So in the last few days, I’ve learned something about everything from sex clubs to video games and basketball to capitalism. I told you that I just enjoy learning new things! Believe me yet? National Geographic has some documentaries on there about some of the national parks (Yellowstone, Yosemite, etc) that I’ll probably get around to watching at some point. They boast that they show a side to the parks tourists can’t see. So it’ll be interesting seeing that, given the fact that I’ve been to some of the parks.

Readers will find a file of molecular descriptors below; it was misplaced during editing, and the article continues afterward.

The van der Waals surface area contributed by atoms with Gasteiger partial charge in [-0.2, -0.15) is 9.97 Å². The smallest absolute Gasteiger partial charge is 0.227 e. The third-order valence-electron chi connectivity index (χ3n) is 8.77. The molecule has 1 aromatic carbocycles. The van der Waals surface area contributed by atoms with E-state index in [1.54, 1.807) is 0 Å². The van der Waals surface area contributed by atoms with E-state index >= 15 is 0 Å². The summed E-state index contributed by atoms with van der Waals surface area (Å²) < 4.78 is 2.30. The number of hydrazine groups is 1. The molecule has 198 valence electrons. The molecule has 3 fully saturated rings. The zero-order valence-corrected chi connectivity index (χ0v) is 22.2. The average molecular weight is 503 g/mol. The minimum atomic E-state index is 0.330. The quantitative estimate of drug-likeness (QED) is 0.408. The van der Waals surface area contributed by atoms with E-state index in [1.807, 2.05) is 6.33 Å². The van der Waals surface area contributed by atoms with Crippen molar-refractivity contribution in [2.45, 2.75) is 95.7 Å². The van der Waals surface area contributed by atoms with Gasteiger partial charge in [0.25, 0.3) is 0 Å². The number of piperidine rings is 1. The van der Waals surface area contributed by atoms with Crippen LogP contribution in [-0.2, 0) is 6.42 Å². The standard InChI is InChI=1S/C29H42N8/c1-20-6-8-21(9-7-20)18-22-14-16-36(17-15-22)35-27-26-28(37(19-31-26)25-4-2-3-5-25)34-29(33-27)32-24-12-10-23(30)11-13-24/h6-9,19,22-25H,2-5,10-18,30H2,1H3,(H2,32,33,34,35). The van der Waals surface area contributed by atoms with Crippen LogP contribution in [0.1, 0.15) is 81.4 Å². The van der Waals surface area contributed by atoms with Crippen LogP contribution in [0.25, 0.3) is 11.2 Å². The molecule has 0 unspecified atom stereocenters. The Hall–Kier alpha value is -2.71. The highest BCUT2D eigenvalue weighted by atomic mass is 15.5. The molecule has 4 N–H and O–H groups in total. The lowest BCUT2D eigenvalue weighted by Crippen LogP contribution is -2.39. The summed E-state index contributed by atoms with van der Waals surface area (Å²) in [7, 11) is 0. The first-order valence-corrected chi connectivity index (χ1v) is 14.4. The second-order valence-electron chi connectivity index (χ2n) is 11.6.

Other than that, my weekend of puppy-sitting is drawing to a close. My mom and step dad should be home in a few hours. And we’re all gearing up to meet a group of people at Hooters tonight for the Super Bowl. Go Packers (not that I have a dog in the fight…I’d just rather see Pittsburgh lose)! Should be a good time!
Hope everyone enjoyed their weekend.